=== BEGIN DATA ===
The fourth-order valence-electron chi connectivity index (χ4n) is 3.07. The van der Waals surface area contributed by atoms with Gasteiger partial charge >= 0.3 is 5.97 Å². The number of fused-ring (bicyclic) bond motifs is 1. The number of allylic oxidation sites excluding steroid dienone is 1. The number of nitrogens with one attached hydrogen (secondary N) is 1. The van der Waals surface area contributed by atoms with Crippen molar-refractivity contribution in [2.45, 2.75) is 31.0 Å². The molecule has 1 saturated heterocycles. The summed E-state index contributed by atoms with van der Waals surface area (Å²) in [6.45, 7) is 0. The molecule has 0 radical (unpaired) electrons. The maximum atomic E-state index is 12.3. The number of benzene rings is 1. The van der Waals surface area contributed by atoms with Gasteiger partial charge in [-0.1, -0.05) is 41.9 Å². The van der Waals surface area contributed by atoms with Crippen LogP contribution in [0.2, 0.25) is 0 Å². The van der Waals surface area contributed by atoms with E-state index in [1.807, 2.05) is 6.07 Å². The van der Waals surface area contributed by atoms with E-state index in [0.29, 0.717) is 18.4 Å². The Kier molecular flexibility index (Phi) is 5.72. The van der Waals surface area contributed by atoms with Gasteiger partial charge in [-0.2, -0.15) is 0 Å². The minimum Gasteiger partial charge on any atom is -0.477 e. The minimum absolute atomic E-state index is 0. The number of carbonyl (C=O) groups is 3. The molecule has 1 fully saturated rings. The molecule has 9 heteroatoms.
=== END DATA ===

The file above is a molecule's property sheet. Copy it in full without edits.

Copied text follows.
The fourth-order valence-electron chi connectivity index (χ4n) is 3.07. The van der Waals surface area contributed by atoms with Gasteiger partial charge >= 0.3 is 5.97 Å². The number of fused-ring (bicyclic) bond motifs is 1. The number of allylic oxidation sites excluding steroid dienone is 1. The number of nitrogens with one attached hydrogen (secondary N) is 1. The van der Waals surface area contributed by atoms with Crippen molar-refractivity contribution in [2.45, 2.75) is 31.0 Å². The molecule has 1 saturated heterocycles. The summed E-state index contributed by atoms with van der Waals surface area (Å²) in [6.45, 7) is 0. The molecule has 0 radical (unpaired) electrons. The maximum atomic E-state index is 12.3. The number of benzene rings is 1. The van der Waals surface area contributed by atoms with Gasteiger partial charge in [-0.1, -0.05) is 41.9 Å². The van der Waals surface area contributed by atoms with Crippen LogP contribution in [0.2, 0.25) is 0 Å². The van der Waals surface area contributed by atoms with E-state index in [1.807, 2.05) is 6.07 Å². The van der Waals surface area contributed by atoms with E-state index in [0.29, 0.717) is 18.4 Å². The Kier molecular flexibility index (Phi) is 5.72. The van der Waals surface area contributed by atoms with Gasteiger partial charge in [-0.2, -0.15) is 0 Å². The minimum Gasteiger partial charge on any atom is -0.477 e. The minimum absolute atomic E-state index is 0. The number of carbonyl (C=O) groups is 3. The molecule has 1 fully saturated rings. The molecule has 9 heteroatoms.